The Grace Hopper Celebration of Women in Computing is an event dedicated to recognizing the role that women have played, and continue to play, in driving technology forward. Yet even as Grace Hopper celebrated technical achievements we could have only dreamed of ten years ago, it is still worth thinking critically about the fundamental thesis of all conferences like this: that technology will make the world a better place.
Grace Hopper is the world’s largest technical conference for women in computing. It is named after the scientist and U.S. Navy officer who was one of the most influential computer scientists, and was once quoted as saying “it’s easier to apologize than it is to get permission.” This year’s Grace Hopper was the largest to date, bringing 12,000 attendees from more than 60 countries to Houston from October 14 – 16 for three days of panels and discussions. It was an incredibly inspiring conference, and despite my reservations and non-technical background in computer science, I found it incredibly insightful. Attending the conference highlighted the complex challenges of creating the technological environment and architecture that digital media lives on. It was also a tantalizing glimpse into the future of technology.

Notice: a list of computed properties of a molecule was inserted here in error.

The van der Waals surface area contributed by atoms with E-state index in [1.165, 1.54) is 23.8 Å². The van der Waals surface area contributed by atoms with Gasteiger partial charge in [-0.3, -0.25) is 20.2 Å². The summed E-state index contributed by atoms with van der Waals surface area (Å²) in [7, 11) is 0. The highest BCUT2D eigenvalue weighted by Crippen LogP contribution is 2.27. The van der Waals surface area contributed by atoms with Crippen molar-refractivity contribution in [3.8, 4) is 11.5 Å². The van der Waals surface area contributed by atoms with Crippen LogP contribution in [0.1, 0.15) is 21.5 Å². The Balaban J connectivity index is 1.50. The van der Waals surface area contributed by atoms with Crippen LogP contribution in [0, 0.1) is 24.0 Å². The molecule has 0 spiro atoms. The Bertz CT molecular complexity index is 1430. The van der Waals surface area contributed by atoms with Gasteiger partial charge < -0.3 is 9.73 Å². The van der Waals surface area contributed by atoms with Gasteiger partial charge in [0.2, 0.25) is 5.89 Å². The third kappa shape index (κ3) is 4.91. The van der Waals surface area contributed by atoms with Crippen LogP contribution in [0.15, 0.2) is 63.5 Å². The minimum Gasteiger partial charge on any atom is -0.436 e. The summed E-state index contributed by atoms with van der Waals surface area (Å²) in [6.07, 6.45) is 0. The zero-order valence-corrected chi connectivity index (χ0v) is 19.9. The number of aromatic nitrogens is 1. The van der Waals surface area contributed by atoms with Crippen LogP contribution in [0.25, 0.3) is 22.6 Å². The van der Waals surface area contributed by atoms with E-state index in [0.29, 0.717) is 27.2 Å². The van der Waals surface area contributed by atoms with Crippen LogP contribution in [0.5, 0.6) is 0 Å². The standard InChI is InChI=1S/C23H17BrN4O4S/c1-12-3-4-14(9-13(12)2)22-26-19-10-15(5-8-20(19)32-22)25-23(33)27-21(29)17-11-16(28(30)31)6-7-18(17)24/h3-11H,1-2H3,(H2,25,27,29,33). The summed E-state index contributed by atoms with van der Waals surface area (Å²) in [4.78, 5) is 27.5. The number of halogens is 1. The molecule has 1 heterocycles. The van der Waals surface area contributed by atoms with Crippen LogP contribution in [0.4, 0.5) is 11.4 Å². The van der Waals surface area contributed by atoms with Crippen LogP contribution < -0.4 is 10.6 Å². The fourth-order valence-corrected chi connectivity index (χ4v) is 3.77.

Here were some of my key takeaways as a first-time Grace Hopper attendee and international student, as well as what I’d like to see more of in the future.
Technology Must Look Beyond Gender in Addressing Diversity
The idea that gender diversity and innovation go hand-in-hand was the general sentiment shared by many speakers. Creating a monoculture benefits no one, least of all the companies that want to stay on the cutting edge.
According the National Center for Women and Information Technology, only 26 percent of professional computing occupations are held by women. The audience at many technology conferences I’ve attended has reflected this fact, either skewing male or being a fifty-fifty split. Attending Grace Hopper, where the audience was mostly women, changed the experience of the conference for me in a number of ways. The predominantly female speakers and the audience had a noticeably more intimate rapport, especially in the larger keynote talks, where speakers were able to draw on common experiences shared by the audience.